The Pitfalls of Unsolicited Help

It seems that we are getting more and more questions and comments about how other shooters are “helping” people without being asked, especially the Level I and Level II instructors. For example, a man called us and said he was an 80-85% shooter until one day an instructor told him he was left eye dominant and to improve he would have to switch shoulders or put a dot over one eye.

Let’s think about this. He is shooting 80-85%. His problem is probably not that he is left eye dominant. He is too good of a shooter for that to be a problem. After talking to him for 10 minutes on the phone, having never met this person, we asked him what he was doing to hit the targets. We talked about how he was approaching the targets and most importantly, the last thing he saw before pulling the trigger. Many times he saw the barrel of the gun and had lost focus on the target. 

We told him to go to the skeet range and shoot low 2 and high 5. Find the spot where he focused on the bird and the spot to break the bird and put the gun in the middle. See the target, move the gun with the target, and break the target where he had predetermined, pulling the trigger when the gun came to his cheek. This was on Wednesday. 

On Friday he called to tell us he had done as we suggested, shooting singles on the skeet field. A friend came by and they went to shoot sporting clays and he shot his best score ever. He was thrilled that he would not have to change shoulders or patch his eye. He also realized he was not left eye dominant; he was just looking at the gun instead of the target. He is now the holder of all the championships at his club: trap, skeet, and sporting clays - shooting with one small modification to what he was doing before he got this free advice.

Be careful who you listen to. 

Just because someone says he or she is a certified instructor does not mean he knows how to correct your problem. If the person giving the advice offers suggestions without asking what you are doing and seeing, don't listen to them. The instructor doesn't know what you are seeing or doing. How can they possibly know how to correct the problem? Too many certified instructors only know one way to teach and not how to explain to you the best way for you to hit the target.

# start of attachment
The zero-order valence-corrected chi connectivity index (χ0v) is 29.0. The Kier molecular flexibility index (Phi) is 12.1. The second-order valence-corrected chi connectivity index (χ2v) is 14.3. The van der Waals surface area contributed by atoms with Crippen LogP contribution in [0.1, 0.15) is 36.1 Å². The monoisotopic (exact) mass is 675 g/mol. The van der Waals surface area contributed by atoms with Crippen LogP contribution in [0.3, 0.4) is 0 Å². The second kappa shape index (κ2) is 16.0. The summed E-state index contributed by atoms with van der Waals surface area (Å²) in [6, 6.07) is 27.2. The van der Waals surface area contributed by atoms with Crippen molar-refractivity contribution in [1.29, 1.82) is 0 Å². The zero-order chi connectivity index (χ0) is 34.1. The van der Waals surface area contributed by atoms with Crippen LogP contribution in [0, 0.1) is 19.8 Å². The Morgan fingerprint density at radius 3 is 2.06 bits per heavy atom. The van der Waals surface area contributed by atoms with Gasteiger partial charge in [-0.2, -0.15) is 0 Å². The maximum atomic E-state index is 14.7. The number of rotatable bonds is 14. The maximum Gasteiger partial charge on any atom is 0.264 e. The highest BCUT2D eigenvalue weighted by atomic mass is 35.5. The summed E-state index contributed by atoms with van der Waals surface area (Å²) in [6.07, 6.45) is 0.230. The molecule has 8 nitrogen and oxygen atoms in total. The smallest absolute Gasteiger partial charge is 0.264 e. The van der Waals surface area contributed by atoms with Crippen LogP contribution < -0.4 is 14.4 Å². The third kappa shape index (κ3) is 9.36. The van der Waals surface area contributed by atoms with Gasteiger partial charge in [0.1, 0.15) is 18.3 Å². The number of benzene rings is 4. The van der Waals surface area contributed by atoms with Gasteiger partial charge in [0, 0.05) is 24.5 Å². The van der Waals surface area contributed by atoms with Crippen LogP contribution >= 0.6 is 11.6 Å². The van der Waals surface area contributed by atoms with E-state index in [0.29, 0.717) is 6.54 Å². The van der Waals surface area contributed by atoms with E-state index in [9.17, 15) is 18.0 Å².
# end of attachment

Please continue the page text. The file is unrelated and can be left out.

A Level I instructor is to instruct only a novice to beginner - not to offer free advice to a AA, 85% shooter. A Level II instructor only has the ability to teach the intermediate shooter. A Level III instructor has the hours of teaching and experience to teach the more experienced shooter. Don't always believe in a person unless you know they have the experience of many hours of teaching all levels of shooters. This does not mean that a Level I or II instructor is not credible. It just means to judge your trust in them by their experience and credibility rather than their level of certification. 

How well they can shoot or their certification doesn’t ensure credibility; experience ensures credibility. 

Technical expertise is always preceded by experience. Listen to the instructors who have the experience teaching, not necessarily just shooting. This is required to have credibility. You should be more interested in learning how to shoot better than how well they can shoot. When you take advice from a shooter, it has everything to do with how they do it. When you take advice from an experienced coach, it has everything to do with how you can do it. That is the difference between taking advice from a shooter or taking advice from an experienced coach. 

Remember, when you take advice from other shooters, you are limited to how well you can do what they do, not necessarily what you can do best. Be careful who you listen to.

As certified Level III instructors who do only this for a living, we have learned to never offer advice unless asked for, and only then after careful consideration of what the shooter is actually doing do we offer any advice. 

Remember, instructors: your credibility is on the line. Be careful what you say. Don’t just offer advice that may or may not be correct unless you have asked questions and watched the person shoot. What you say has consequences. Remember the 85% shooter who was told he was left eye dominant when that wasn’t the real problem. The real problem was he was looking at the gun, not the target. 

Instructors, be careful what you offer. And shooters, be careful who you listen to. It is a two-way street.